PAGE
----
Protez Pharmaceuticals Inc. raised $15 million in its Series B round to move into the clinic with its first product, SMP-601, an injectable antibiotic to address drug-resistant hospital infections.
The company licensed the compound in May from Osaka, Japan-based Sumitomo Pharmaceuticals Co. Ltd. SMP-601 is a carbapenem antibiotic, "the newest in a subclass of beta-lactams," said Christopher Cashman, president and CEO of Malvern, Pa.-based Protez.
"A large piece of this money is going to advance the product," which is in preclinical studies now, he said. "Our target is to get it through Phase II."
The financing was led by BioAdvance Ventures, of Philadelphia, and Birchmere Ventures, of Pittsburgh. L Capital Partners, of New York, and West Conshohocken, Pa.-based S.R. One, also participated in this round, along with existing investor BTG, an international venture company with offices in West Conshohocken.
Protez was founded in late 2003, based upon a "growing medical need primarily coming out of the hospital segment," where antibiotics have been losing their efficacy over the last few decades as bacterial strains become more and more resistant, Cashman said.
"The medical community has been really requesting companies to invest in this area," he told BioWorld Today, "and that was kind of our call to action."
The company, which is developing its own product pipeline, has two programs in early preclinical development. The first is a group of agents called potentiators that are designed to work in combination with existing antibiotics to make them more efficacious. A second program focuses on antibiofilm agents aimed at targeting persistent infections, such as endocarditis and persistent urinary tract infections.
The antibiofilm program is being funded by a $2.9 million grant from the National Institutes of Health, which made up part of the company's $4.5 million Series A round completed last year.
With a 15-person employee base, Protez continues "active research efforts to build a pipeline of internally discovered products," Cashman said. "But we wanted to move the company further along by licensing the Sumitomo drug."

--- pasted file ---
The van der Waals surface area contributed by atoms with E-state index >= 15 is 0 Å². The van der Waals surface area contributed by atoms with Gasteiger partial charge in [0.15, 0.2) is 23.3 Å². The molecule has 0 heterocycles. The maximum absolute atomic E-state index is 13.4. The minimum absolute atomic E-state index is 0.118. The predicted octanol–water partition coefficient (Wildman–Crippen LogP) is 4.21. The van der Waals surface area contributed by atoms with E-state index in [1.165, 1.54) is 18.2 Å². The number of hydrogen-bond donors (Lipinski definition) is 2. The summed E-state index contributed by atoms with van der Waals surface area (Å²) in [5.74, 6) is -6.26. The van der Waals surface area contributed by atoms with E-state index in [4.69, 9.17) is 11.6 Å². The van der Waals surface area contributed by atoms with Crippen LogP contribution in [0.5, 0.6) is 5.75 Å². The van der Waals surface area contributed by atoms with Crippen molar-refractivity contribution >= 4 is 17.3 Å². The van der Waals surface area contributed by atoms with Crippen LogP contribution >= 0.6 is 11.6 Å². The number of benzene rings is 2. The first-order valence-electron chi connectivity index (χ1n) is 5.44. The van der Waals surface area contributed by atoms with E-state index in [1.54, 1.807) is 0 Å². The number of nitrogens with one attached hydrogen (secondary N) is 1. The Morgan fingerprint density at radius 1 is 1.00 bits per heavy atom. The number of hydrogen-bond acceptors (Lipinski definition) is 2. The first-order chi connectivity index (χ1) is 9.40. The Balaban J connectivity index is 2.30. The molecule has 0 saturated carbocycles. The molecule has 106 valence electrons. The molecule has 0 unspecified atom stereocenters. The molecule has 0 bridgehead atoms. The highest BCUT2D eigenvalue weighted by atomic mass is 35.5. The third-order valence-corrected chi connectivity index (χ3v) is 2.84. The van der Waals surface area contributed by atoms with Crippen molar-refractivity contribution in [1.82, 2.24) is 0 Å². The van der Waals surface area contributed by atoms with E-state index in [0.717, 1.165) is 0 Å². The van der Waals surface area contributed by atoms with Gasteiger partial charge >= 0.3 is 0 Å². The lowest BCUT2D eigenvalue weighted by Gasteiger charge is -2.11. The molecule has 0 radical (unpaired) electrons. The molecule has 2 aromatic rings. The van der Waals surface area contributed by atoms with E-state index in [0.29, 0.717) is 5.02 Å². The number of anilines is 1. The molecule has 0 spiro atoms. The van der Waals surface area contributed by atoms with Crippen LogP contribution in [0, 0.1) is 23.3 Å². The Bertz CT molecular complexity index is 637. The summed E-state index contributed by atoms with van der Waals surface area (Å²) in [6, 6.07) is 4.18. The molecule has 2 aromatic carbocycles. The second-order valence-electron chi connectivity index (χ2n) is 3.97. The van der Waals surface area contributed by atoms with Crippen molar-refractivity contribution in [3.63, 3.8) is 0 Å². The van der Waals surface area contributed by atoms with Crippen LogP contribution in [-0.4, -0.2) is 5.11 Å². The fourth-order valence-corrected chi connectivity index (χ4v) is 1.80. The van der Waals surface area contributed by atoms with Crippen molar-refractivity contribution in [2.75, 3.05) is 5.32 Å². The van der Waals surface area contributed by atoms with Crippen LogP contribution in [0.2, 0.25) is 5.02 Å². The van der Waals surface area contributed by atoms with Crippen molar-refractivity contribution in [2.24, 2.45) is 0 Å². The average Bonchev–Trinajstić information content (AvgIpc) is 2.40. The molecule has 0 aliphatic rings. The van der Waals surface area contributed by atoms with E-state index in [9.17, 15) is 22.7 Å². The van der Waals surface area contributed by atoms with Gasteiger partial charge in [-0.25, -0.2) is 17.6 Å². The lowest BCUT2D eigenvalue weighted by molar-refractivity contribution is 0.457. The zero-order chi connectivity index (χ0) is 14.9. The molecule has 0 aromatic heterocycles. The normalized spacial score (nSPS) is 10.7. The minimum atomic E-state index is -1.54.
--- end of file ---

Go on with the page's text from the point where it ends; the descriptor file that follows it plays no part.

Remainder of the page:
Under terms of the agreement, Protez gained exclusive rights to develop and commercialize SMP-601 in North American and Europe, with the option to sublicense, in exchange for undisclosed milestones and royalty payments. Sumitomo retains development rights in Asia.
"This class of compounds is challenging to make," Cashman said. "One of the biggest strengths of SMP-601 is the support we're getting from Sumitomo. They're handling all the manufacturing."
SMP-601, which is in the same class as penicillin, is being designed to combat drug resistance in the hospital setting. The drug has shown activity against a number of pathogens, including the "multidrug-resistant gram-positive segment of the market that has really seen explosive growth," driven by methicillin-resistant Staphylococcus aureus, he said.
Protez is considering its partnering options for the drug, but Cashman said the company might decide to take SMP-601 to the market itself. He said the hospital segment is "reachable for a small company," with a sales force of about 150 people to market the drug in the U.S. and Europe.
The drug's intravenous formulation also was developed with the hospital setting in mind, he added, though Protez has looked at potential indications in skin and soft tissue infections and community-acquired infections.
"We've taken a very measured process here to research our assets," Cashman said. "We're building our base and we've added SMP-601. And now we have the funding to really move forward, so all the pieces are coming together."
Protez also recently added five members to its advisory board: Ting Pau Oei, of L Capital; Kent Gossett, of S.R. One; Peter Sears, of BioAdvance; Jeanne Cunicelli, of San Francisco-based Bay City Capital; and Maria Maccecchini, of Wayne, Pa.-based Robin Hood Ventures. Other members are Cashman; Paul Blake, of Frazer, Pa.-based Cephalon Inc; and Scott Horvitz, of Cranbury, N.J.-based Linguagen Corp.